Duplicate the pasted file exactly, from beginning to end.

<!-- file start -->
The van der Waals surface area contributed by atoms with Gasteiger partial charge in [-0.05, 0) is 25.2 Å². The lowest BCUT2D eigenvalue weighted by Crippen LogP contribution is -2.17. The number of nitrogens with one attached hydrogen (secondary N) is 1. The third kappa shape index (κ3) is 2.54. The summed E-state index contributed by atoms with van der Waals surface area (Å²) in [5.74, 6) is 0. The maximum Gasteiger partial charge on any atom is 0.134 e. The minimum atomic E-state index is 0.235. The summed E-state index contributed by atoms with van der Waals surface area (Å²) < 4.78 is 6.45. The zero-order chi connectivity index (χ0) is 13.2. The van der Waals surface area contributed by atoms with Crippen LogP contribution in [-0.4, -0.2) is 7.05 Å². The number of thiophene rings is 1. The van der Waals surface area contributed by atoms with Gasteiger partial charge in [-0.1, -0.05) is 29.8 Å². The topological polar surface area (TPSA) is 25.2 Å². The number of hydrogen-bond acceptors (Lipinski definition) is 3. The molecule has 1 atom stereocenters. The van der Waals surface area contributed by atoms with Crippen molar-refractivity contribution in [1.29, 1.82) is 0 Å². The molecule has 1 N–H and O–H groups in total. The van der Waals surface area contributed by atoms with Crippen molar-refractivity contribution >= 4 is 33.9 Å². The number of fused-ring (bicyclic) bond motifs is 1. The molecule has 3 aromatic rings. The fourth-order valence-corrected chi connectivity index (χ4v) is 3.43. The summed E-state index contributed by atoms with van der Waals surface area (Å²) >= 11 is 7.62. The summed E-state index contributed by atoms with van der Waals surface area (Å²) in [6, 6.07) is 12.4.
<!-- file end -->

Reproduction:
The van der Waals surface area contributed by atoms with Gasteiger partial charge in [-0.05, 0) is 25.2 Å². The lowest BCUT2D eigenvalue weighted by Crippen LogP contribution is -2.17. The number of nitrogens with one attached hydrogen (secondary N) is 1. The third kappa shape index (κ3) is 2.54. The summed E-state index contributed by atoms with van der Waals surface area (Å²) in [5.74, 6) is 0. The maximum Gasteiger partial charge on any atom is 0.134 e. The minimum atomic E-state index is 0.235. The summed E-state index contributed by atoms with van der Waals surface area (Å²) < 4.78 is 6.45. The zero-order chi connectivity index (χ0) is 13.2. The van der Waals surface area contributed by atoms with Crippen LogP contribution in [-0.4, -0.2) is 7.05 Å². The number of thiophene rings is 1. The van der Waals surface area contributed by atoms with Gasteiger partial charge in [-0.1, -0.05) is 29.8 Å². The topological polar surface area (TPSA) is 25.2 Å². The number of hydrogen-bond acceptors (Lipinski definition) is 3. The molecule has 1 atom stereocenters. The van der Waals surface area contributed by atoms with Crippen molar-refractivity contribution in [1.29, 1.82) is 0 Å². The molecule has 1 N–H and O–H groups in total. The van der Waals surface area contributed by atoms with Crippen molar-refractivity contribution >= 4 is 33.9 Å². The number of fused-ring (bicyclic) bond motifs is 1. The molecule has 3 aromatic rings. The fourth-order valence-corrected chi connectivity index (χ4v) is 3.43. The summed E-state index contributed by atoms with van der Waals surface area (Å²) >= 11 is 7.62. The summed E-state index contributed by atoms with van der Waals surface area (Å²) in [6, 6.07) is 12.4.